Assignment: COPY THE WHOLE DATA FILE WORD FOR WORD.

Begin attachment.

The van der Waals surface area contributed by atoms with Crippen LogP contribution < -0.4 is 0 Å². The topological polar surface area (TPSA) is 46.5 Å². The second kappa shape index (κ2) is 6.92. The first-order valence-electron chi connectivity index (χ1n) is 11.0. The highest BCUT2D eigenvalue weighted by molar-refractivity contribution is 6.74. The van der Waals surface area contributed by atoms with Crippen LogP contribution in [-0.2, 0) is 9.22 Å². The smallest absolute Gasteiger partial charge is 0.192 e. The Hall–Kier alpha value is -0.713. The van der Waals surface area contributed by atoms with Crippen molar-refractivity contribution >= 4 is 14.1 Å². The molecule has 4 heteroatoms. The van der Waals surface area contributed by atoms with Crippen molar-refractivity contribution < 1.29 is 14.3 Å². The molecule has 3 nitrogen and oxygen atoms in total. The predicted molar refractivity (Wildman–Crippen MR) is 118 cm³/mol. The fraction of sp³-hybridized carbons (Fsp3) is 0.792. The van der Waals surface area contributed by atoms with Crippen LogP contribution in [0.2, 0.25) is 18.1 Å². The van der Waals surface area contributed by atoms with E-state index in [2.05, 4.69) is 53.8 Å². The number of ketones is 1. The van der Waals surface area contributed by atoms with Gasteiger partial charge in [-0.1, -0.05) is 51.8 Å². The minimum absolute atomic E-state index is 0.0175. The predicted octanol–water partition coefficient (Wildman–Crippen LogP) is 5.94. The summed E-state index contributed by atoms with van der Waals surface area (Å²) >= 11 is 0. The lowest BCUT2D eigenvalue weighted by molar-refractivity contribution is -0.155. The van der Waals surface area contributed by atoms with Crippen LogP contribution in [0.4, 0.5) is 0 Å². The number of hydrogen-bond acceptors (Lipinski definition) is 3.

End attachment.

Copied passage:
The van der Waals surface area contributed by atoms with Crippen LogP contribution < -0.4 is 0 Å². The topological polar surface area (TPSA) is 46.5 Å². The second kappa shape index (κ2) is 6.92. The first-order valence-electron chi connectivity index (χ1n) is 11.0. The highest BCUT2D eigenvalue weighted by molar-refractivity contribution is 6.74. The van der Waals surface area contributed by atoms with Crippen LogP contribution in [-0.2, 0) is 9.22 Å². The smallest absolute Gasteiger partial charge is 0.192 e. The Hall–Kier alpha value is -0.713. The van der Waals surface area contributed by atoms with Crippen molar-refractivity contribution >= 4 is 14.1 Å². The molecule has 4 heteroatoms. The van der Waals surface area contributed by atoms with Crippen molar-refractivity contribution < 1.29 is 14.3 Å². The molecule has 3 nitrogen and oxygen atoms in total. The predicted molar refractivity (Wildman–Crippen MR) is 118 cm³/mol. The fraction of sp³-hybridized carbons (Fsp3) is 0.792. The van der Waals surface area contributed by atoms with Crippen LogP contribution in [0.2, 0.25) is 18.1 Å². The van der Waals surface area contributed by atoms with E-state index in [2.05, 4.69) is 53.8 Å². The number of ketones is 1. The van der Waals surface area contributed by atoms with Gasteiger partial charge in [-0.1, -0.05) is 51.8 Å². The minimum absolute atomic E-state index is 0.0175. The predicted octanol–water partition coefficient (Wildman–Crippen LogP) is 5.94. The summed E-state index contributed by atoms with van der Waals surface area (Å²) >= 11 is 0. The lowest BCUT2D eigenvalue weighted by molar-refractivity contribution is -0.155. The van der Waals surface area contributed by atoms with Crippen LogP contribution in [0.4, 0.5) is 0 Å². The number of hydrogen-bond acceptors (Lipinski definition) is 3.